Do you want to cut free from your energy bill or reduce unnecessary waste? For many, washing lines (typically in your backyard) can help out with just that.
You can attach a washing line to a fence if your state and/or community requirements allow it. Some states/communities have “Right to Dry” laws that allow washing lines to be put up. It may also depend on the rules of your Home Owners Association (HOA).
I will explain the laws regarding washlines with some advantages, disadvantages, and alternatives to them. I will also guide you through the process of finding and setting up your very own clothesline.
“Right To Dry” States
Each state is classified into three separate categories. First, if your state is not listed below, then clotheslines are completely banned. Second, some states have laws that protect your right to wash with a clothesline, no matter what. Lastly, some states have laws that allow clotheslines, but you are still entitled to community-based- laws from your HOA or other agency. Check the table below for the United States’ standing on clotheslines.
|Protected By Law:||Subject To Community Regulations:|
Why Ban Wash Lines Outdoors?
- Some believe that wash lines decrease property value, which is not good for property owners and governments.
- HOA’s and Local Communities oftentimes believe that washlines are aesthetically displeasing and don’t contribute to the well-being of a community.
- Wash lines can make for angry neighbors. Make sure to check with your neighbor before attaching it to your fence (since you oftentimes share the fence with them). If you can’t attach it to the fence, you can always dig a hole and attach it to a pole. Source
If you would rather not use wash lines now, we have listed some indoor alternatives below!
Advantages To Wash Lines:
Wash lines are good for the environment and for your family! Here are some statistics to back that up:
As Sightline Research Institute Intern Jake Kennon states: “Clothes last much longer… households in the Northwest states use 4.3 percent of their annual electricity consumption to dry laundry. To put that into perspective, even our refrigerators only gobble up 3.5 percent… Oh, and clotheslines never burn down your house; in the U.S. alone, dryers cause more than 12,000 residential fires annually.” Source
Others have also found that wash lines save money, enhance the freshness, remove strong odors, increases physical activity/weight loss, and increases winter humidity (which fights against sicknesses that come with that weather). Source
Best Wash Line Options
Reviewers from TheSpruce.com personally tested and provided a great list of the best washlines available this year (2021). Here is what they found and will best apply to putting up a washline on a fence. Cheaper, more readily available outdoor washlines can be found through Home Depot, Walmart, or even Dollar Tree.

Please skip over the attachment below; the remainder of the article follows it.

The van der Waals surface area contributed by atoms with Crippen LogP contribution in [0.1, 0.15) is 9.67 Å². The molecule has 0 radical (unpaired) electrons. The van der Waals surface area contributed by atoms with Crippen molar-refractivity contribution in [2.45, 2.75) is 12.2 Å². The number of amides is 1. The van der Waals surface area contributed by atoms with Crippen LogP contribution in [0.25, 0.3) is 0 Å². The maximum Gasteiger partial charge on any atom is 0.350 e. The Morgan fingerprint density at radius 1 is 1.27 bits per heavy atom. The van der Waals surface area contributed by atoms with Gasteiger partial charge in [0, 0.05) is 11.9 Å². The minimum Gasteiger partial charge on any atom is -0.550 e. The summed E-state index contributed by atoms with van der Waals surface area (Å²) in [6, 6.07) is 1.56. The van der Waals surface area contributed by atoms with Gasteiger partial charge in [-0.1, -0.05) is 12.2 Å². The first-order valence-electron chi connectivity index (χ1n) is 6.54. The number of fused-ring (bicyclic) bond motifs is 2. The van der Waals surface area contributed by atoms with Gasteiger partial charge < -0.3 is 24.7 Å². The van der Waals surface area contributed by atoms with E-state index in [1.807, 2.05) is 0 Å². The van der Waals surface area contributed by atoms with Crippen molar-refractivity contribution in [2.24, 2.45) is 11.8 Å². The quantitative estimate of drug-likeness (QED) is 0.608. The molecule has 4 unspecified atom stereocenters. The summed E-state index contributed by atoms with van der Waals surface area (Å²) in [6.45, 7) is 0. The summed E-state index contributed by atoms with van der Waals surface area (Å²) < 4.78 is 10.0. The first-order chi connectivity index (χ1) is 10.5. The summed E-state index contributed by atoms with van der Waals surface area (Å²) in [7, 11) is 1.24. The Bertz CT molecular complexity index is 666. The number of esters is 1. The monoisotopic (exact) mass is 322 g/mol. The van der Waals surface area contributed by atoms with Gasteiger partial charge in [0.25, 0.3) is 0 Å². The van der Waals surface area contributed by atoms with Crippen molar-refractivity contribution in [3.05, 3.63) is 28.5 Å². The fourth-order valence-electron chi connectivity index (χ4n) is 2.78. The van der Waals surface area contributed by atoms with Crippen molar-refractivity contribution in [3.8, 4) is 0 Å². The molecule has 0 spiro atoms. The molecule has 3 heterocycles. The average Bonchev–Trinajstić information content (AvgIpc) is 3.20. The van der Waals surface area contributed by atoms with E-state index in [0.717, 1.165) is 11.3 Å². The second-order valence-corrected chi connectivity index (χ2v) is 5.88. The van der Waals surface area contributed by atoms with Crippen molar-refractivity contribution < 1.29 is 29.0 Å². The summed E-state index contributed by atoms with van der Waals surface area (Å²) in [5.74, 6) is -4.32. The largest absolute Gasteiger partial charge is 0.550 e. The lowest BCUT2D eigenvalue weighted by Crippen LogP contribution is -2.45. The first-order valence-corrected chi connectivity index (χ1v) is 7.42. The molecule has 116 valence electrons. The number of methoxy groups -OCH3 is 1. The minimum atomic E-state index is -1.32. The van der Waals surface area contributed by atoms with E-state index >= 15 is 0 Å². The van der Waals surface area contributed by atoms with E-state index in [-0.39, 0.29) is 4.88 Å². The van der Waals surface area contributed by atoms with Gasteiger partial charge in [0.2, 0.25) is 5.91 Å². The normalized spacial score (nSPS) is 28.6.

Best Overall: HAWATOUR Portable Travel Elastic Clothesline Adjustable Clothesline with 12pcs ($10 on Amazon). This washing line is small, durable, and very easy to set up. It’s not too long (only 10 feet), so you might need a couple to make it work.
Best Retractable: Minky Homecare 49 Outdoor Retractable Clothesline ($28 through Wayfair). This washing line is easy to install anywhere (including a fence), and can extend to 49 feet of drying space. When you don’t need to use the line, you can retract it for more practical use. Some wish it could hold more weight though, so keep that in mind.
Best Wall-Mounted: Aero-W Wall Mounted Collapsible Clothes Drying Rack. ($60 through Amazon). These wash lines can easily retract to any wall or wooden surface and are easy to tuck away when they are not needed or when people come over. Source
How To Set Up AnOld Fashioned Wash Line
You will need: a long strand of rope, screw hooks, and some pants (to try out the durability of the line)
- Measure Your Space Out! This is the most important step. Measure out the area where you will be placing your washline and make sure that your option will fit around the perimeters of the yard. Also, measure how tall you (or the person who owns the clothesline) is to put the line up to its appropriate height. Experts recommend getting a slightly longer and larger rope so it lasts for a long time and is reusable if parts of the rope become unusable.
- Drill screw hooks on opposite ends of the fence. Most people put a screw hook on one end and the other on the opposite end. However, if you want to make it more compact or need more drying space, you can make several rows by drilling multiple screw hooks. Make a special effort to be sure the screw hooks are in the fence tightly and securely. Also, double-check to be sure you are not drilling in the screw hook into anything important.
- Use a rope and securely tie a knot on both ends as straight as possible.
- Once the rope is securely on the screw hooks, use a hammer to ram the screw hooks with the rope in place. It should be as tight as a tightrope.
- Some recommend trying out your wash line by placing a shirt on top of it and seeing how it reacts. If the clothesline weighs down or the pants fly off, make it more sturdy. If it passes the test, it is good to go! Source
Alternatives To Washlines
Do it inside! Many clotheslines are portable and lightweight for use indoors. Buy some fans, lay out your clothes in a spare room, and let the magic work indoors! Once those clothes are dry, flip them over and repeat.
There are many different options for indoor, portable clotheslines that are just as wide as an outdoor line and can fit in any crevice in your home. You can easily find portable washlines in any home improvement store.
Put your clothes on some hangers and buy a portable clothes rack! Get a fan and you’re all set.